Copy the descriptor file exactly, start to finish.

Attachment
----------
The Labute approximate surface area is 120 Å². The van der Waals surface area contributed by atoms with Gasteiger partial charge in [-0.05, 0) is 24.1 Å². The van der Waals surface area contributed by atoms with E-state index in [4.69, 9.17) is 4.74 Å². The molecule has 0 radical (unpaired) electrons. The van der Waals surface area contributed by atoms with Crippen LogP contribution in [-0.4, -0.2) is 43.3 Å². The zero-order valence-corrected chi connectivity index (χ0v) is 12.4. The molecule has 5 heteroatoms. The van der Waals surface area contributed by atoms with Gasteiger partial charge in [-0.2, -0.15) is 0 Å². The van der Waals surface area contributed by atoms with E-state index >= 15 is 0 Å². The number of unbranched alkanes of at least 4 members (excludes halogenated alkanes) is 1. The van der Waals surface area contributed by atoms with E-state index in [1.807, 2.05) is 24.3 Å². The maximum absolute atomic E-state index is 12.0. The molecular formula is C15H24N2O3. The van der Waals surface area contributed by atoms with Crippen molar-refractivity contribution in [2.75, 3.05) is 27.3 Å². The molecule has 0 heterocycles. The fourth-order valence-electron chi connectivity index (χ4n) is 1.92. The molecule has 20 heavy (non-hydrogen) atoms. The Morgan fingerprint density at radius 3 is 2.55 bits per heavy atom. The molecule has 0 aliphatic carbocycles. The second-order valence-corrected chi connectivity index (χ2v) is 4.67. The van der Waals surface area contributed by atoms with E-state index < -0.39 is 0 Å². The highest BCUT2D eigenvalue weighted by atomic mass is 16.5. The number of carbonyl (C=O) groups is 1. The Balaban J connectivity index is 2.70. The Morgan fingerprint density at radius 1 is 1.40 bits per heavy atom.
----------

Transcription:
The Labute approximate surface area is 120 Å². The van der Waals surface area contributed by atoms with Gasteiger partial charge in [-0.05, 0) is 24.1 Å². The van der Waals surface area contributed by atoms with E-state index in [4.69, 9.17) is 4.74 Å². The molecule has 0 radical (unpaired) electrons. The van der Waals surface area contributed by atoms with Crippen LogP contribution in [-0.4, -0.2) is 43.3 Å². The zero-order valence-corrected chi connectivity index (χ0v) is 12.4. The molecule has 5 heteroatoms. The van der Waals surface area contributed by atoms with Gasteiger partial charge in [-0.2, -0.15) is 0 Å². The van der Waals surface area contributed by atoms with E-state index >= 15 is 0 Å². The number of unbranched alkanes of at least 4 members (excludes halogenated alkanes) is 1. The van der Waals surface area contributed by atoms with E-state index in [1.807, 2.05) is 24.3 Å². The maximum absolute atomic E-state index is 12.0. The molecular formula is C15H24N2O3. The van der Waals surface area contributed by atoms with Crippen molar-refractivity contribution in [2.75, 3.05) is 27.3 Å². The molecule has 0 heterocycles. The fourth-order valence-electron chi connectivity index (χ4n) is 1.92. The molecule has 20 heavy (non-hydrogen) atoms. The Morgan fingerprint density at radius 3 is 2.55 bits per heavy atom. The molecule has 0 aliphatic carbocycles. The second-order valence-corrected chi connectivity index (χ2v) is 4.67. The van der Waals surface area contributed by atoms with E-state index < -0.39 is 0 Å². The highest BCUT2D eigenvalue weighted by atomic mass is 16.5. The number of carbonyl (C=O) groups is 1. The Balaban J connectivity index is 2.70. The Morgan fingerprint density at radius 1 is 1.40 bits per heavy atom.